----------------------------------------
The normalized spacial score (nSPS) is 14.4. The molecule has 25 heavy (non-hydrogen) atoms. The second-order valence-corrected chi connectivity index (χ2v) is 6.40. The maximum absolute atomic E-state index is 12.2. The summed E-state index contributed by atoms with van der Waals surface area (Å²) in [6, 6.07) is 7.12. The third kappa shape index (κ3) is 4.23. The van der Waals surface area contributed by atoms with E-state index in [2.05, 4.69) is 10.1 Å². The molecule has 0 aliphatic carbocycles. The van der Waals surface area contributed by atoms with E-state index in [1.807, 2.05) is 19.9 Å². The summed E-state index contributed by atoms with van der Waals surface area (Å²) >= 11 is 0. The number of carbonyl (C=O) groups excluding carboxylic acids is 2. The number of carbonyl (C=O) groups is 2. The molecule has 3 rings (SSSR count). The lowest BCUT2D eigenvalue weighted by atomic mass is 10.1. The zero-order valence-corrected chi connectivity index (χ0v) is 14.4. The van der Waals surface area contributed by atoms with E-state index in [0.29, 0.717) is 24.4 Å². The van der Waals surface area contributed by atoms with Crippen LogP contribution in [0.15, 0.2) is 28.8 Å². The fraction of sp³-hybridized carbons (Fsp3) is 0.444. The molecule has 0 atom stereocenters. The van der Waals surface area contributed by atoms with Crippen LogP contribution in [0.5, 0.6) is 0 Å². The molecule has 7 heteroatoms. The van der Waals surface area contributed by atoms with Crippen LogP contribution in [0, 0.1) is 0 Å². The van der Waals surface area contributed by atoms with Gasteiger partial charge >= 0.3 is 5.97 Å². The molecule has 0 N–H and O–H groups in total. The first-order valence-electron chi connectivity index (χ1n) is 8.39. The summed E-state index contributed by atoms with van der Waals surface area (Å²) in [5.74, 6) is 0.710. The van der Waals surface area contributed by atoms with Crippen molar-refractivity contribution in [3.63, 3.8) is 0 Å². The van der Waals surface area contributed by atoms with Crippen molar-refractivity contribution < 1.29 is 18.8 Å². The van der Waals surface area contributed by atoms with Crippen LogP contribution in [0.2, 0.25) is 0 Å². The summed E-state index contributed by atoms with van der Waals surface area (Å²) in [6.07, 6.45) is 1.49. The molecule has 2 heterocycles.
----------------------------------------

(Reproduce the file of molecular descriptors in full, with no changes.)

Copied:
The normalized spacial score (nSPS) is 14.4. The molecule has 25 heavy (non-hydrogen) atoms. The second-order valence-corrected chi connectivity index (χ2v) is 6.40. The maximum absolute atomic E-state index is 12.2. The summed E-state index contributed by atoms with van der Waals surface area (Å²) in [6, 6.07) is 7.12. The third kappa shape index (κ3) is 4.23. The van der Waals surface area contributed by atoms with E-state index in [2.05, 4.69) is 10.1 Å². The molecule has 0 aliphatic carbocycles. The van der Waals surface area contributed by atoms with E-state index in [1.807, 2.05) is 19.9 Å². The summed E-state index contributed by atoms with van der Waals surface area (Å²) >= 11 is 0. The number of carbonyl (C=O) groups excluding carboxylic acids is 2. The number of carbonyl (C=O) groups is 2. The molecule has 3 rings (SSSR count). The lowest BCUT2D eigenvalue weighted by atomic mass is 10.1. The zero-order valence-corrected chi connectivity index (χ0v) is 14.4. The van der Waals surface area contributed by atoms with E-state index in [0.29, 0.717) is 24.4 Å². The van der Waals surface area contributed by atoms with Crippen LogP contribution in [0.15, 0.2) is 28.8 Å². The fraction of sp³-hybridized carbons (Fsp3) is 0.444. The molecule has 0 atom stereocenters. The van der Waals surface area contributed by atoms with Crippen LogP contribution in [0.5, 0.6) is 0 Å². The molecule has 7 heteroatoms. The van der Waals surface area contributed by atoms with Crippen LogP contribution in [0, 0.1) is 0 Å². The van der Waals surface area contributed by atoms with Gasteiger partial charge >= 0.3 is 5.97 Å². The molecule has 0 N–H and O–H groups in total. The first-order valence-electron chi connectivity index (χ1n) is 8.39. The summed E-state index contributed by atoms with van der Waals surface area (Å²) in [5.74, 6) is 0.710. The van der Waals surface area contributed by atoms with Crippen molar-refractivity contribution in [3.63, 3.8) is 0 Å². The van der Waals surface area contributed by atoms with Crippen molar-refractivity contribution < 1.29 is 18.8 Å². The van der Waals surface area contributed by atoms with Crippen LogP contribution in [0.2, 0.25) is 0 Å². The summed E-state index contributed by atoms with van der Waals surface area (Å²) in [6.07, 6.45) is 1.49. The molecule has 2 heterocycles.